probable cause, the court must so declare and direct a verdict for defendant. * * * ' In Taubman v. Schulte, 1931, 302 Pa. 170, 172, 153 A. 150, 151, the court said: 'Where, however, plaintiff's own testimony shows the existence of probable cause, this burden is lifted from defendant ( Bernar v. Dunlap, 94 Pa. 329, 331; Cooper v. Wm. R. Hart & Co., 147 Pa. 594, 598, 23 A. 833; Taylor v. American International Shipbuilding Corp., 275 Pa. 229, 231, 119 A. 130), and it becomes the duty of the court to enter a nonsuit or to direct a verdict for defendant ( Boyd v. Kerr, 216 Pa. 259, 65 A. 674).'
'That part of the evidence in the case before us which has any relevancy to the issue of probable cause is undisputed. As we have indicated, where the evidence is uncontroverted the question whether the defendant acted without probable cause is for the trial judge and not for the jury. Consequently the trial judge erred in submitting that question to the jury. The error would have been harmless, however, if the jury's finding that the defendant acted without probable cause was the finding which the trial judge should have made from the evidence. We shall, therefore, examine the evidence to determine whether it justifies a finding that Hardy acted without probable cause. The evidence is to the effect that when Hardy requested that the plaintiff be held he did so in reliance upon a positive identification by his fellow employee Berry, the only eye witness to the holdup. This was done in a proceeding before a magistrate at which Berry was a witness. That is all we have in the record upon this point. Bearing in mind that the burden of showing want of probable cause was upon the plaintiff, we have the narrow question whether establishment of the fact that Hardy furthered the prosecution of the plaintiff under these circumstances meets this burden.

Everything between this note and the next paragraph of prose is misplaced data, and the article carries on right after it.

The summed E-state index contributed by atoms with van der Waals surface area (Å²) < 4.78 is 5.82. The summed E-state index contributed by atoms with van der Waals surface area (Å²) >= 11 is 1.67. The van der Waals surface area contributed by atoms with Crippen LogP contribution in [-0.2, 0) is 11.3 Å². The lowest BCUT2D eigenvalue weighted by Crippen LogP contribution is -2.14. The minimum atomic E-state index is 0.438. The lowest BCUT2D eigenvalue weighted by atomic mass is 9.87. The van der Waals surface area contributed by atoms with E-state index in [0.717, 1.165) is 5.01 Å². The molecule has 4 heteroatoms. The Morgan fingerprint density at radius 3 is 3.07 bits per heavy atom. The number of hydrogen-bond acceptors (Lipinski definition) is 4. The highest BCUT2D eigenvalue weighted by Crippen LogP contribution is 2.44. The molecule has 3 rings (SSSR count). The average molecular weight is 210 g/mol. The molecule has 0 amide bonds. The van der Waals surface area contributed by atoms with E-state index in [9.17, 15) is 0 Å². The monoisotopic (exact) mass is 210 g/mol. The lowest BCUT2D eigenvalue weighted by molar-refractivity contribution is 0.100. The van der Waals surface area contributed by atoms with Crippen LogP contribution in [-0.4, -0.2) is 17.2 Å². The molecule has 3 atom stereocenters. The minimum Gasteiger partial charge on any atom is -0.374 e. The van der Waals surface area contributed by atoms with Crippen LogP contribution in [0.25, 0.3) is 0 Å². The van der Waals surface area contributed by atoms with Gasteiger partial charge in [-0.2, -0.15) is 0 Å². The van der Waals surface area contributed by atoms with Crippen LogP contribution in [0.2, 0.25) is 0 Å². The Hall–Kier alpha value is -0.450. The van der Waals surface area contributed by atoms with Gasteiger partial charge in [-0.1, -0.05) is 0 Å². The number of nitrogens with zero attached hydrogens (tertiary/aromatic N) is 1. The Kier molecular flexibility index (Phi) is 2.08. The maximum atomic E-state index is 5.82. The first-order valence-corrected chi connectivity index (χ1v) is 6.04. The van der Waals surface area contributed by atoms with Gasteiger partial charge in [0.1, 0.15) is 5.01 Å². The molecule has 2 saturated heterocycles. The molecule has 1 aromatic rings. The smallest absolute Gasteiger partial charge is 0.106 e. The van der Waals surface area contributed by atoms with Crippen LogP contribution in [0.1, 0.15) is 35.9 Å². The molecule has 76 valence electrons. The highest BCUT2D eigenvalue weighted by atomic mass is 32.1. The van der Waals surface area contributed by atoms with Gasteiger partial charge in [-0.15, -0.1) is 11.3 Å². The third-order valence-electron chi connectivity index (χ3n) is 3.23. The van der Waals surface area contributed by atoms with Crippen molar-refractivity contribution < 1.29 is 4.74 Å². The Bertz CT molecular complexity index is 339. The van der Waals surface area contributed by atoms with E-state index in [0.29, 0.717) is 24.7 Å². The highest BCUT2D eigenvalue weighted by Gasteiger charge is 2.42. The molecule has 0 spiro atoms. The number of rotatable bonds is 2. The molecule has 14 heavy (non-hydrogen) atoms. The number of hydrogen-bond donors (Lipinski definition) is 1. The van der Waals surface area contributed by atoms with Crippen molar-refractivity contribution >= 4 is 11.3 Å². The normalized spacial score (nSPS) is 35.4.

'The law of Pennsylvania is that 'Representations of others may be sufficient foundation for it (probable cause), especially if made by those who have had opportunities for knowledge.' Taylor v. American I. Shipbuilding Corp., 1922, 275 Pa. 229, 231, 119 A. 130; Bernar v. Dunlap, 1880, 94 Pa. 329. Compare Bunting v. Goldstein, 1925, 283 Pa. 356, 129 A. 99; Smith v. Ege, 1866, 52 Pa. 419. The decision in Bernar v. Dunlap, supra, seems very close to the facts of the instant case. In an action for malicious prosecution, the trial judge had non-suited the plaintiff and he appealed. In affirming the judgment below the court in its per curiam opinion said: 'The express and distinct statement of Curtis * * * gave probable cause. Nothing is shown proving that the statement was not honestly made by Curtis, and in entire good faith believed by the defendant.' This is a direct ruling by the Pennsylvania Supreme Court that a plaintiff in a malicious prosecution suit growing out of a situation analogous to the present one is not entitled to recover if he fails to show that the witness upon whom the defendant relied in instituting the prosecution was not acting honestly and that the defendant did not in good faith believe his identification. As we have already pointed out, there was no evidence in the present case from which the jury might have inferred that Berry was not honest in his identification or that Hardy did not accept that identification in good faith.